Get on the phone right now and call each employer. Make sure they received your resume and ask about the search process and timing. Make a case for yourself to be interviewed. If you get someone’s voicemail leave a short message but be prepared to call back again later in the day; certainly do not expect the employer to return your call (though some may actually do so).
You might be interested in reading through a collection of follow-up tips we have compiled on Quintessential Careers. If so please go to Critical Job-Hunting Tips: Key Follow-Up Advice.
|Q:||Rose writes: I am currently a New Jersey resident and have been employed by Prudential for the past 15 years in an administrative capacity. I am looking to relocate to North Carolina in the immediate future and have been job hunting online unsuccessfully for a few months. Can you give me some advice on securing a position in another state. Thanks.|
|A:|| The Career Doctor responds: Long-distance job-searching is both an art and a science. There are certain strategies you should follow — that’s the science — but sometimes getting a job offer (or offers) before you actually move is the art — your finesse at finding opportunities phone interviewing and more — and sometimes it’s just pure luck.
Let’s look at the basics of looking for a job in NC when you live in NJ. I assume you have a specific city or region in North Carolina correct? So what can you tell me about the major employers? Have you contacted each of these firms? You can easily find these companies by any number of sources including state government or economic development Websites local chambers of commerce local phone books geographic-specific job books and more. Once you made a list of these companies did you contact them directly or through their Websites? Have you looked into local chapters of professional organizations or clubs that you currently belong to — or that you want to join? Have you contacted your alma mater’s career services or alumni offices to get contacts of alums living in that area of North Carolina? Have you visited the Website of the local newspaper(s) and/or subscribed to the print version? Have you looked into recruiters? Have you used North Carolina-specific job sites such as the North Carolina Job Bank? Have you actually traveled down there and established some contacts?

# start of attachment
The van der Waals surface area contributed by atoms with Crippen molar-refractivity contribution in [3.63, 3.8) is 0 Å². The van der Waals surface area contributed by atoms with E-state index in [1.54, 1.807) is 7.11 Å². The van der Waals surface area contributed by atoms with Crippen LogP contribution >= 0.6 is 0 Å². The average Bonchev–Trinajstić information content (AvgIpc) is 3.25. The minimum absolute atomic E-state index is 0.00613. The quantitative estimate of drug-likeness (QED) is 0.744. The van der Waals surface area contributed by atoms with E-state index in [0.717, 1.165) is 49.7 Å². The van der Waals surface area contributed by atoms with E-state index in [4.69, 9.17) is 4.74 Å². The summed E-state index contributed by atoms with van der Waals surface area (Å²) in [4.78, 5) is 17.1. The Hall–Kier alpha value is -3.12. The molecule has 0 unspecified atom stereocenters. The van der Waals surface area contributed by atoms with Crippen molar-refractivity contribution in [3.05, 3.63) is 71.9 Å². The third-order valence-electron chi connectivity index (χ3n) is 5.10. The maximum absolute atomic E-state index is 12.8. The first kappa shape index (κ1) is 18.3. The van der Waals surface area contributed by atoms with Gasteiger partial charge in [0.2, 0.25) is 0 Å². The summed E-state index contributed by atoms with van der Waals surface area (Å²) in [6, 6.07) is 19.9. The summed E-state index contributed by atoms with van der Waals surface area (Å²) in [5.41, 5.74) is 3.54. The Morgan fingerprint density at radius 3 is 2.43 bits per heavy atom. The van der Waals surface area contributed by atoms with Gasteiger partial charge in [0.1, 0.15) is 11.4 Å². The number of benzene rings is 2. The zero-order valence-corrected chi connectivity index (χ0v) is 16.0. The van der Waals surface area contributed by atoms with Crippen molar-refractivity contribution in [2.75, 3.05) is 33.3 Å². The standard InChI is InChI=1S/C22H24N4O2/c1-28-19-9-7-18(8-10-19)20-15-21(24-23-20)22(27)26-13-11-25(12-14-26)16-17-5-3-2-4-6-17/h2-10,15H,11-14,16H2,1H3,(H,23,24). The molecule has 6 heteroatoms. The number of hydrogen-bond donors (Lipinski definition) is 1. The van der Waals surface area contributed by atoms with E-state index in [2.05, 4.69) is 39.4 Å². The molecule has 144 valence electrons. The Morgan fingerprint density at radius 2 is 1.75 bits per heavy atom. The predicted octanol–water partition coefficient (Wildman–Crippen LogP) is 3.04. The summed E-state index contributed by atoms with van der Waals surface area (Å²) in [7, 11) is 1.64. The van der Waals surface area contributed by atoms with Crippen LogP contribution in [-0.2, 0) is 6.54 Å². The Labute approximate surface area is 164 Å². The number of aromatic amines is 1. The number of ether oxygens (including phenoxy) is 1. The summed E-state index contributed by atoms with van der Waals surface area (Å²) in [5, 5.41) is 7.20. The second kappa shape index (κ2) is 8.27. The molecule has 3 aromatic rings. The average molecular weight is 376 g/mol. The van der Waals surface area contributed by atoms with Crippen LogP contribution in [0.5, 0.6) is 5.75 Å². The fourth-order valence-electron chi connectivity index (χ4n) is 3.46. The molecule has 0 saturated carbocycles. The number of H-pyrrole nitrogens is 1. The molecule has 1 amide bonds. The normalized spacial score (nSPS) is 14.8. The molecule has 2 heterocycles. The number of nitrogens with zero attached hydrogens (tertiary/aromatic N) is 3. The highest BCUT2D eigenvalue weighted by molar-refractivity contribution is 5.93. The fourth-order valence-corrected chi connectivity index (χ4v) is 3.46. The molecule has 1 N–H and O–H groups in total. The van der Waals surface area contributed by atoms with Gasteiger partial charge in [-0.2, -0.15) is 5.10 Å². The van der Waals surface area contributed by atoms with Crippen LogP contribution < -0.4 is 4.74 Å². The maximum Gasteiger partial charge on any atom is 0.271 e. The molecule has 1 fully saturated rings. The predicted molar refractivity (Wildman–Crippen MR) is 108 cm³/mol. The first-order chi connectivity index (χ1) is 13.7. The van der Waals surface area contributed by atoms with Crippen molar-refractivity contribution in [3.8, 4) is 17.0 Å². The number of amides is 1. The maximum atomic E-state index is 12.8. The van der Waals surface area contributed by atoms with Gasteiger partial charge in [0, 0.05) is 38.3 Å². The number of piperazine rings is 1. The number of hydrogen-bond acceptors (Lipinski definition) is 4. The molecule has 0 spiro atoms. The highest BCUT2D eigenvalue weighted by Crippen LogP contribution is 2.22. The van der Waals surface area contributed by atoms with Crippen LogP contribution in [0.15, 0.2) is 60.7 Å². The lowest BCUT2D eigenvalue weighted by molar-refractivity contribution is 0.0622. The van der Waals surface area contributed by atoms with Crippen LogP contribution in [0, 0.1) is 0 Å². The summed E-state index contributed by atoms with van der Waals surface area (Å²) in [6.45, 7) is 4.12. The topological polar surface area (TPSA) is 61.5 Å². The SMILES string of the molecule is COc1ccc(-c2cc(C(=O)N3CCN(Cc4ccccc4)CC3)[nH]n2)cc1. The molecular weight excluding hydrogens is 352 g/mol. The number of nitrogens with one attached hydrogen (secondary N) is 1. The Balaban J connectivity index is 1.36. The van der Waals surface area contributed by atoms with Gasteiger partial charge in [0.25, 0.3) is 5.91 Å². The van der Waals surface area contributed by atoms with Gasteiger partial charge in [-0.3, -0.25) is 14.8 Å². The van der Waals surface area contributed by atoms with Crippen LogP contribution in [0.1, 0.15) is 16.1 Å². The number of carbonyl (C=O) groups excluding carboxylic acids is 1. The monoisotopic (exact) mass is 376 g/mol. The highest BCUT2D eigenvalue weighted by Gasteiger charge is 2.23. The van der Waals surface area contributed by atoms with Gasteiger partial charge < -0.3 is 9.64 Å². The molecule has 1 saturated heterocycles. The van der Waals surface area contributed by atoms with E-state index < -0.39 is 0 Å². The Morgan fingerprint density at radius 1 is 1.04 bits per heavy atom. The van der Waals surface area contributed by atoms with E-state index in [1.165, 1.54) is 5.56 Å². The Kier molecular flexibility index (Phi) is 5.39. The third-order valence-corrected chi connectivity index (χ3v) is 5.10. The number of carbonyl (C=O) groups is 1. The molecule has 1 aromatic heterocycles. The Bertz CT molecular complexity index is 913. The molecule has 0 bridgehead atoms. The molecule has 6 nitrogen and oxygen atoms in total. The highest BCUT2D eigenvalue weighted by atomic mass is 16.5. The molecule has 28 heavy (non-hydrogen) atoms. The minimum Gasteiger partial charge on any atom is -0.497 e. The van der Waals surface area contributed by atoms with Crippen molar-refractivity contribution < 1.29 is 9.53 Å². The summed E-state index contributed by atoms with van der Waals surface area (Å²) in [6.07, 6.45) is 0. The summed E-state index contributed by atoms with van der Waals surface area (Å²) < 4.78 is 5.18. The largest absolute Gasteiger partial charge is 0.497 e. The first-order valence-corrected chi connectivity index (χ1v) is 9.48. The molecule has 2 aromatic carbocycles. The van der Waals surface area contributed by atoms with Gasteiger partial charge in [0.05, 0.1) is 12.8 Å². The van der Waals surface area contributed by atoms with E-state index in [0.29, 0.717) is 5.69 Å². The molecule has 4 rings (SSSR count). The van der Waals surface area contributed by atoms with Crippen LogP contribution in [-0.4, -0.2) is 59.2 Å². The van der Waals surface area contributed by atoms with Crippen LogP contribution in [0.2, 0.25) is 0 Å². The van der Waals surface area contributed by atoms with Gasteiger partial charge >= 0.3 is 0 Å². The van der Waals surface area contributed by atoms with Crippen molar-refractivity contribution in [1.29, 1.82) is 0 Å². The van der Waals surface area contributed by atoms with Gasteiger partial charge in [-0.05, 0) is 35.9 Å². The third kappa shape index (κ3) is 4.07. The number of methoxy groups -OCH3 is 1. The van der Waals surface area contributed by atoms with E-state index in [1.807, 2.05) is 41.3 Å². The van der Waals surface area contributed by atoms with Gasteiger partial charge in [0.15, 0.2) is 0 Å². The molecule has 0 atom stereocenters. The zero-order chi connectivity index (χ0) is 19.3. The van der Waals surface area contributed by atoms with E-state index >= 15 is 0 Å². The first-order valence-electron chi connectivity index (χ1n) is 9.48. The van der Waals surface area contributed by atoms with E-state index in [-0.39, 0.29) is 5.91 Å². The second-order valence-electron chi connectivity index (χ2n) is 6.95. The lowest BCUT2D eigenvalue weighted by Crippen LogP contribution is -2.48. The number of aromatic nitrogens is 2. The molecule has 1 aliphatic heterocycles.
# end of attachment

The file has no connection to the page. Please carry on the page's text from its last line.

As you can see there are lots of strategies for tackling a long-distance job search. Now if you want all the details and specifics along with links and other resources please read our article New City New Job: How to Conduct a Long-Distance Job Search.
|Q:||Donna writes: I am having a difficult time finding work with a B.S. degree in Business and a MA in Education. I was terminated on my previous job what is the best way to explain that to a perspective employer.|
|A:|| The Career Doctor responds: Unless there a criminal reason for your termination I see no reason why an employer would ever have to know you were terminated from your last job. Perhaps you chose to resign. If the reason was simply corporate rightsizing or restructuring or personality clashes or some other non-criminal reason I would simply state that it was a mutual decision between you and your former employer and that you were seeking new challenges and opportunities — a chance to offer your key skills and education to help other organizations excel. Always put a forward-thinking positive spin on your answer — always with an push toward helping prospective employers excel; helping solve their problems. Never be negative never feel you need to explain but also never lie about it.
I think the biggest problem job-seekers who have been terminated face is themselves. The great majority of us have been fired terminated downsized or rightsized at one time or another so I know how you feel. You need to rise above the bad feelings you may be having about losing your job and focus on putting a new shine on your cover letters resumes and interviewing style. Now is the time to take advantage of your network to search out new opportunities and new directions; and don’t forget to take advantage of the alumni and career resources of your college(s).
I strongly recommend you read my article Getting Fired: An Opportunity for Change and Growth‘it’s full of helpful advice strategies and resources for helping you rise above and move forward.
Best of luck.